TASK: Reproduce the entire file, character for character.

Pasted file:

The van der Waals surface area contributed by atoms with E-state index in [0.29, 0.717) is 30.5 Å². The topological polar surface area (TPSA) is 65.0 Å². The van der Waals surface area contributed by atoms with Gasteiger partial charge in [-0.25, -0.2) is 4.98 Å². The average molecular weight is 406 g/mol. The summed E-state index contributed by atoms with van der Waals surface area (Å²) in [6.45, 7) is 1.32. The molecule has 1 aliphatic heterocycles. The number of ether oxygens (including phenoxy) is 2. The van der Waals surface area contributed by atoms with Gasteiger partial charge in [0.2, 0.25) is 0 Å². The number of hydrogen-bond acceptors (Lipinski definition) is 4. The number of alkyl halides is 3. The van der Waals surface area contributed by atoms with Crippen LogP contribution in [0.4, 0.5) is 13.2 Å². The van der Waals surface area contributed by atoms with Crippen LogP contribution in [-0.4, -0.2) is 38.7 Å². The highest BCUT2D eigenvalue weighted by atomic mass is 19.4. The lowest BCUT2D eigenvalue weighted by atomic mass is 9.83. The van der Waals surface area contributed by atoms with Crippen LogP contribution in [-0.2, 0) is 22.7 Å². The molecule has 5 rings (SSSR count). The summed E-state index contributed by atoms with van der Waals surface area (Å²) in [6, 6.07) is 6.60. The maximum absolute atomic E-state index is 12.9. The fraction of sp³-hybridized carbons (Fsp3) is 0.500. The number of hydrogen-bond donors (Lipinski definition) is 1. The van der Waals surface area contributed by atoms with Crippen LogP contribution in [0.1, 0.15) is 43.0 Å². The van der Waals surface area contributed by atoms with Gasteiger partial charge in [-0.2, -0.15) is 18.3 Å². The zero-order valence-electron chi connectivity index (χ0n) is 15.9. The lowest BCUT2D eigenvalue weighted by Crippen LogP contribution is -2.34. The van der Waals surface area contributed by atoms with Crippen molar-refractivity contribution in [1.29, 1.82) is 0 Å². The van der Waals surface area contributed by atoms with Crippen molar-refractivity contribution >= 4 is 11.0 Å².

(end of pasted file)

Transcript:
The van der Waals surface area contributed by atoms with E-state index in [0.29, 0.717) is 30.5 Å². The topological polar surface area (TPSA) is 65.0 Å². The van der Waals surface area contributed by atoms with Gasteiger partial charge in [-0.25, -0.2) is 4.98 Å². The average molecular weight is 406 g/mol. The summed E-state index contributed by atoms with van der Waals surface area (Å²) in [6.45, 7) is 1.32. The molecule has 1 aliphatic heterocycles. The number of ether oxygens (including phenoxy) is 2. The van der Waals surface area contributed by atoms with Gasteiger partial charge in [0.2, 0.25) is 0 Å². The number of hydrogen-bond acceptors (Lipinski definition) is 4. The number of alkyl halides is 3. The van der Waals surface area contributed by atoms with Crippen LogP contribution in [0.4, 0.5) is 13.2 Å². The van der Waals surface area contributed by atoms with Crippen LogP contribution in [-0.4, -0.2) is 38.7 Å². The highest BCUT2D eigenvalue weighted by atomic mass is 19.4. The lowest BCUT2D eigenvalue weighted by atomic mass is 9.83. The van der Waals surface area contributed by atoms with Crippen LogP contribution in [-0.2, 0) is 22.7 Å². The molecule has 5 rings (SSSR count). The summed E-state index contributed by atoms with van der Waals surface area (Å²) in [6, 6.07) is 6.60. The maximum absolute atomic E-state index is 12.9. The fraction of sp³-hybridized carbons (Fsp3) is 0.500. The number of hydrogen-bond donors (Lipinski definition) is 1. The van der Waals surface area contributed by atoms with Crippen LogP contribution in [0.1, 0.15) is 43.0 Å². The van der Waals surface area contributed by atoms with Gasteiger partial charge in [-0.2, -0.15) is 18.3 Å². The zero-order valence-electron chi connectivity index (χ0n) is 15.9. The lowest BCUT2D eigenvalue weighted by Crippen LogP contribution is -2.34. The van der Waals surface area contributed by atoms with Crippen molar-refractivity contribution in [1.29, 1.82) is 0 Å². The van der Waals surface area contributed by atoms with Crippen molar-refractivity contribution >= 4 is 11.0 Å².